Author’s note: This is only one account of someone living with Asperger’s. People with Asperger’s all have different experiences. “Parker” is not my friend’s name. I used it so he could remain anonymous.

When I first met my friend Parker, he seemed a bit different from most people, but I couldn’t put my finger on why. At times, I noticed he was exceedingly passionate about certain topics, a bit self-absorbed (his words), and super literal. Oh, and let’s not forget his love and obsession for shoes.

During one of our many adventures and nights on the town, Parker told me that he had a syndrome called Asperger’s. At that point, I’d only heard of the condition, and I didn’t know much about it. He explained how Asperger’s affected his social life and the methods he has to use to “adjust” to society’s standards.

After our sushi dinner, while he was taking me home, he talked passionately about some topic I no longer remember. After about 5 minutes, I interjected, “You talk a lot.” I said it in a joking tone and giggled. But I saw the expression on his face change. He became quiet and kind of withdrew. So I apologized for my outburst, but I could tell that I’d hurt his feelings.

When I got home, I thought about what happened — not only about what I’d said, but also the reasons he might be so passionate and verbose at times. That’s when I decided to look up the characteristics of Asperger’s. I was curious to see if some of his actions aligned with people who have the condition.

The goal of my research was to help me be a better friend to him, and I knew the only way I could do that was by understanding more about Asperger’s. So I started my research that very night. Later, I also learned more about the condition from Parker.

“It’s a mild form of autism, which mostly affects men,” Parker told me.

He’s right. Boys are around three times more likely than girls to have any condition that falls under the autism umbrella, according to research from 2017.

Although there’s no official test to determine if someone has the condition, there’s an assessment you can take that shows if your habits align with those habits and traits commonly associated with people who have Asperger’s.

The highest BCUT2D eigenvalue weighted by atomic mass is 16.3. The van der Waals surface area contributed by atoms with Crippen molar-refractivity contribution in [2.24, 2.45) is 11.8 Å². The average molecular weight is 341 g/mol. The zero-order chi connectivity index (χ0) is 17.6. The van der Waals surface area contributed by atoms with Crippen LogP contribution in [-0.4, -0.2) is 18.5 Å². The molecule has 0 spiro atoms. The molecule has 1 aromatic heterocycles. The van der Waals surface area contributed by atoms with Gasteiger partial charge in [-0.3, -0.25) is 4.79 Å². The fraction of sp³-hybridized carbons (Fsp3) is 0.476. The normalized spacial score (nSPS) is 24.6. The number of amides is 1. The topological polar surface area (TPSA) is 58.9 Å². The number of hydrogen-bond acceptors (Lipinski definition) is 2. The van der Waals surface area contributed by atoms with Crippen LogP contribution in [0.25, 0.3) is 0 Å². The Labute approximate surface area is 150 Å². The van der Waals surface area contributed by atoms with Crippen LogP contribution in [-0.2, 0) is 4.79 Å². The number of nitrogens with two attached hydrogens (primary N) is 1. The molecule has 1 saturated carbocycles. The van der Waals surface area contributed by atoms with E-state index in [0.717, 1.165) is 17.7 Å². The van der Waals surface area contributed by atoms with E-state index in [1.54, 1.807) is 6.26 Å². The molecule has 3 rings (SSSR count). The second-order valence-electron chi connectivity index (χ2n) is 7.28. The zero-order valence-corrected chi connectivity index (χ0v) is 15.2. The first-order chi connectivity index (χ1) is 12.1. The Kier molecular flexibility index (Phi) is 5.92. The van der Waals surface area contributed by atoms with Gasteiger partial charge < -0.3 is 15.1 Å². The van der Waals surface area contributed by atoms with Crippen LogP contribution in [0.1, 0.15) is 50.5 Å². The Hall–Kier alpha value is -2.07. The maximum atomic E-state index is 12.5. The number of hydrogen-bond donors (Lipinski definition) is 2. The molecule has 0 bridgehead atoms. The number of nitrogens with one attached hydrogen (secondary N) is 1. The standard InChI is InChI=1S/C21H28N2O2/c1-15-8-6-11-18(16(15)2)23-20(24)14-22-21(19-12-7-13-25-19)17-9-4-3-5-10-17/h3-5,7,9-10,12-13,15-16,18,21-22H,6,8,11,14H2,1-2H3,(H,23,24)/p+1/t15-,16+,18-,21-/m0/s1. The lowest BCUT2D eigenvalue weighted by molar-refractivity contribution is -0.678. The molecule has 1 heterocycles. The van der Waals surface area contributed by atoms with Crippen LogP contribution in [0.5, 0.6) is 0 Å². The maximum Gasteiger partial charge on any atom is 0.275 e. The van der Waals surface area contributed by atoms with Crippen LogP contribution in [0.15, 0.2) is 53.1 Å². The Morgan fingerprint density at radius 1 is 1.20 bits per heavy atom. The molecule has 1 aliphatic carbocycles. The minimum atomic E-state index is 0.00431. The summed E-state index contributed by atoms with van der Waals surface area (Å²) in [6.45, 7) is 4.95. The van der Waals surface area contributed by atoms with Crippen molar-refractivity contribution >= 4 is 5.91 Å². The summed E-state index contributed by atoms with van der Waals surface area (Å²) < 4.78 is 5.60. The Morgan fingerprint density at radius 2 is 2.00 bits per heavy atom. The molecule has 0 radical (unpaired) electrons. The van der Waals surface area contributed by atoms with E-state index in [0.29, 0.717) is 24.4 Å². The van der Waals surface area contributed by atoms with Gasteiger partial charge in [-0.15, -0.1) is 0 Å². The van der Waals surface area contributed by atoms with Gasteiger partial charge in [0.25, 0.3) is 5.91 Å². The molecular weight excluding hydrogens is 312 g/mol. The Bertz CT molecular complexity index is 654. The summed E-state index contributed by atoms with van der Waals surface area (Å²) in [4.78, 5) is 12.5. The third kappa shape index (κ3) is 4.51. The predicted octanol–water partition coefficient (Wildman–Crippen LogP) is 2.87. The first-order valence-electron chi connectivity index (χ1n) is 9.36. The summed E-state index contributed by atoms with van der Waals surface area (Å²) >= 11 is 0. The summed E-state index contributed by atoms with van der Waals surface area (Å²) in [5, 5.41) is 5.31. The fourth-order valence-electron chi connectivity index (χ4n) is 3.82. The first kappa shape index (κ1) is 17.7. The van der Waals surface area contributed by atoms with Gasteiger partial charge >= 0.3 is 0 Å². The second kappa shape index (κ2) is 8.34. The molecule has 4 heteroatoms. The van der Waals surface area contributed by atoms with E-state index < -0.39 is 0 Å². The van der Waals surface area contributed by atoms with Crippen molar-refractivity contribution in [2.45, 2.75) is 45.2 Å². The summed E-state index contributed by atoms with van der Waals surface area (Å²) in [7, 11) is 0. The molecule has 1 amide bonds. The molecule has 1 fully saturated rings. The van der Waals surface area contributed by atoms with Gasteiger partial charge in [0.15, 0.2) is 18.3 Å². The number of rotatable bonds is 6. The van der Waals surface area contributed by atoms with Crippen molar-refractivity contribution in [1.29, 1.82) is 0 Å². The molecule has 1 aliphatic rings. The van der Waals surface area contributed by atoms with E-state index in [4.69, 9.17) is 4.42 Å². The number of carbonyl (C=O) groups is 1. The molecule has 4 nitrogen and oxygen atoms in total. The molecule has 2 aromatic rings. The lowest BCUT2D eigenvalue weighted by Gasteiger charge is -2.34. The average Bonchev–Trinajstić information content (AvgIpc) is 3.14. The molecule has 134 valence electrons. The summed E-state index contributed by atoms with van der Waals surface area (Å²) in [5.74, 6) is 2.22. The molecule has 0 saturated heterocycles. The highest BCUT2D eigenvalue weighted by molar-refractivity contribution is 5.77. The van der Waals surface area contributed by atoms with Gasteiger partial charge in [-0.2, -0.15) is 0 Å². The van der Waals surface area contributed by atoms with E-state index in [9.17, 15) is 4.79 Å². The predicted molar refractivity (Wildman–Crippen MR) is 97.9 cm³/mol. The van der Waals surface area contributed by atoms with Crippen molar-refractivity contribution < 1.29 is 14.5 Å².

Parker, for example, was socially withdrawn when he was younger, unless someone was discussing a topic he was interested in. He was also exceptionally good at math and science. These traits are common in people with Asperger’s.

Some reports have suggested that lead poisoning could be responsible for certain cases of Asperger’s in children, but the studies aren’t clear. As a child, Parker accidentally ingested a type of paint commonly used for walls in a house.

“I was tested for Asperger’s in my late teens, and I had lead poisoning in my early childhood. So the doctors contributed my social skills to lead poisoning. But they noticed I also demonstrated other abnormalities of people with autism,” he says.

Limited social interactions can make it hard for someone with Asperger’s to find friends. Parker recalls that some people misinterpreted his lack of social skills. They mistakenly thought he was “slow” even though he excelled at his schoolwork.

“If you aren’t communicating really well, some people will consider you mentally off,” Parker says.

With the help of his guardians and extensive counseling, Parker’s been able to gain social skills, which he continues to apply in his adult life.

At times, Parker can be a bit too loud and even come off as self-centered. So I have to remember he’s not being vindictive or doing those things on purpose. It’s simply his personality. It doesn’t make him a bad friend.

Being friends with him has truly taught me the art of being patient with someone you love. (Keep in mind, this is coming from someone who’s easily annoyed.) If something becomes overwhelming for me, I address it, but I try to do that in a loving way.

“It helps if you tell your friend with Asperger’s how you feel, because it allows that person to rationalize and talk it out,” Parker says.

If you have a friend with Asperger’s, he also suggests being conscious of your tone and body language when you address an issue.

To those with Asperger’s, Parker advises, “You have to understand if someone’s telling you something, they’re trying to help you, and they are your friend.”

Editor’s note: This story was originally published on April 20, 2017. Its current publication date reflects a new medical review.